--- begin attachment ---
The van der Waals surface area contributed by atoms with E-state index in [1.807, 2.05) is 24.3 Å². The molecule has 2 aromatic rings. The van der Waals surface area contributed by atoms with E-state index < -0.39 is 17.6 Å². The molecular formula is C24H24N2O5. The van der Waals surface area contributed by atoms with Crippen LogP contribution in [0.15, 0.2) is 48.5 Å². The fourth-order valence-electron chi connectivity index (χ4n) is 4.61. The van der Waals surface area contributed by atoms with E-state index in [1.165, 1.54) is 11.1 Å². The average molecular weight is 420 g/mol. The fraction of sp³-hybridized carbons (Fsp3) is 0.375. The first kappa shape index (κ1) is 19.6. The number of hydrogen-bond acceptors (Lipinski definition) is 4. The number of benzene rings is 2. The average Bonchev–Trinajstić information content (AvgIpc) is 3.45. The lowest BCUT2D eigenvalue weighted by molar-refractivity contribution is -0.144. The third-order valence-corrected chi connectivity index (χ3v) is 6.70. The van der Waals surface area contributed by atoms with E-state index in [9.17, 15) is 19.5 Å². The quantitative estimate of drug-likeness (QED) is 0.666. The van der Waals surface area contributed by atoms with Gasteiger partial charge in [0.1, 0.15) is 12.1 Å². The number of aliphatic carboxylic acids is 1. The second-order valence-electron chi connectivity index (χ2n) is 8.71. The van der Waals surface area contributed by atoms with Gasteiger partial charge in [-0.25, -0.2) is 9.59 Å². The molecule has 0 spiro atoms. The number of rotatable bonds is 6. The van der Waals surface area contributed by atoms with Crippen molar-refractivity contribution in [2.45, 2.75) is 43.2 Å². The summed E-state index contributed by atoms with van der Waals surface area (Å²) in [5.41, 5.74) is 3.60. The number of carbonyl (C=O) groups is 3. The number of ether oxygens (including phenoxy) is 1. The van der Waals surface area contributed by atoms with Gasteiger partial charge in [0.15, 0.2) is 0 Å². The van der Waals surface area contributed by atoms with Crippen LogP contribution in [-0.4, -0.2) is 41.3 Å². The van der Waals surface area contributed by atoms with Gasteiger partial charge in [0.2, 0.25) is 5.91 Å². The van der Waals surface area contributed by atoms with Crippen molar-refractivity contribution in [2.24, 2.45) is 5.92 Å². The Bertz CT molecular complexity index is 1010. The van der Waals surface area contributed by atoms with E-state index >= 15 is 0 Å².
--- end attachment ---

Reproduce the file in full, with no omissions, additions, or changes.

The van der Waals surface area contributed by atoms with E-state index in [1.807, 2.05) is 24.3 Å². The molecule has 2 aromatic rings. The van der Waals surface area contributed by atoms with E-state index < -0.39 is 17.6 Å². The molecular formula is C24H24N2O5. The van der Waals surface area contributed by atoms with Crippen LogP contribution in [0.15, 0.2) is 48.5 Å². The fourth-order valence-electron chi connectivity index (χ4n) is 4.61. The van der Waals surface area contributed by atoms with E-state index in [1.165, 1.54) is 11.1 Å². The average molecular weight is 420 g/mol. The fraction of sp³-hybridized carbons (Fsp3) is 0.375. The first kappa shape index (κ1) is 19.6. The number of hydrogen-bond acceptors (Lipinski definition) is 4. The number of benzene rings is 2. The average Bonchev–Trinajstić information content (AvgIpc) is 3.45. The lowest BCUT2D eigenvalue weighted by molar-refractivity contribution is -0.144. The third-order valence-corrected chi connectivity index (χ3v) is 6.70. The van der Waals surface area contributed by atoms with E-state index in [9.17, 15) is 19.5 Å². The quantitative estimate of drug-likeness (QED) is 0.666. The van der Waals surface area contributed by atoms with Gasteiger partial charge in [0.1, 0.15) is 12.1 Å². The number of aliphatic carboxylic acids is 1. The second-order valence-electron chi connectivity index (χ2n) is 8.71. The van der Waals surface area contributed by atoms with Gasteiger partial charge in [-0.25, -0.2) is 9.59 Å². The molecule has 0 spiro atoms. The number of rotatable bonds is 6. The van der Waals surface area contributed by atoms with Crippen molar-refractivity contribution in [2.45, 2.75) is 43.2 Å². The summed E-state index contributed by atoms with van der Waals surface area (Å²) in [5.41, 5.74) is 3.60. The number of carbonyl (C=O) groups is 3. The number of ether oxygens (including phenoxy) is 1. The van der Waals surface area contributed by atoms with Gasteiger partial charge in [0.15, 0.2) is 0 Å². The van der Waals surface area contributed by atoms with Crippen LogP contribution in [-0.4, -0.2) is 41.3 Å². The van der Waals surface area contributed by atoms with Gasteiger partial charge in [0.2, 0.25) is 5.91 Å². The van der Waals surface area contributed by atoms with Crippen molar-refractivity contribution in [2.24, 2.45) is 5.92 Å². The Bertz CT molecular complexity index is 1010. The van der Waals surface area contributed by atoms with E-state index >= 15 is 0 Å².